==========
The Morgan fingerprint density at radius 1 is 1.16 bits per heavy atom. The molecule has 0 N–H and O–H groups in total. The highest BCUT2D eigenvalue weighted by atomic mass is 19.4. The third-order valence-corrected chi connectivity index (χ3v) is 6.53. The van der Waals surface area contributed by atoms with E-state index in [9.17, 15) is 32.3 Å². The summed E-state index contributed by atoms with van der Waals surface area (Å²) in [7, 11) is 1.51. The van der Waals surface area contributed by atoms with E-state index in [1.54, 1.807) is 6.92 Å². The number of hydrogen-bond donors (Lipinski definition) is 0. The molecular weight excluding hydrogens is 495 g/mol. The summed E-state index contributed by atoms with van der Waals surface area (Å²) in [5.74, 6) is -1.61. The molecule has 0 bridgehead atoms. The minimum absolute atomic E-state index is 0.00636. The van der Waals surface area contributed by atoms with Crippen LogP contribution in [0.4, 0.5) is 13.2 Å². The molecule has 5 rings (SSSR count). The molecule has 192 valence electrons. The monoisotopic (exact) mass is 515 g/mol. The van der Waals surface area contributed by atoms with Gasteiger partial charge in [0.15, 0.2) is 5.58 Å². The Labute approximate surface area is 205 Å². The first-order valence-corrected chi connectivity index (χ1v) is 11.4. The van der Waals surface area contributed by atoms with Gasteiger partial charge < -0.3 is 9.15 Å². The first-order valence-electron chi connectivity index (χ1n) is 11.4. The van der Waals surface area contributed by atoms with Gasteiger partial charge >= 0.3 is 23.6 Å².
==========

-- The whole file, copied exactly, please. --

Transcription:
The Morgan fingerprint density at radius 1 is 1.16 bits per heavy atom. The molecule has 0 N–H and O–H groups in total. The highest BCUT2D eigenvalue weighted by atomic mass is 19.4. The third-order valence-corrected chi connectivity index (χ3v) is 6.53. The van der Waals surface area contributed by atoms with E-state index in [9.17, 15) is 32.3 Å². The summed E-state index contributed by atoms with van der Waals surface area (Å²) in [7, 11) is 1.51. The van der Waals surface area contributed by atoms with E-state index in [1.54, 1.807) is 6.92 Å². The number of hydrogen-bond donors (Lipinski definition) is 0. The molecular weight excluding hydrogens is 495 g/mol. The summed E-state index contributed by atoms with van der Waals surface area (Å²) in [5.74, 6) is -1.61. The molecule has 0 bridgehead atoms. The minimum absolute atomic E-state index is 0.00636. The van der Waals surface area contributed by atoms with Crippen LogP contribution in [0.4, 0.5) is 13.2 Å². The molecule has 5 rings (SSSR count). The molecule has 192 valence electrons. The monoisotopic (exact) mass is 515 g/mol. The van der Waals surface area contributed by atoms with Gasteiger partial charge in [0.15, 0.2) is 5.58 Å². The Labute approximate surface area is 205 Å². The first-order valence-corrected chi connectivity index (χ1v) is 11.4. The van der Waals surface area contributed by atoms with Gasteiger partial charge < -0.3 is 9.15 Å². The first-order valence-electron chi connectivity index (χ1n) is 11.4. The van der Waals surface area contributed by atoms with Gasteiger partial charge >= 0.3 is 23.6 Å².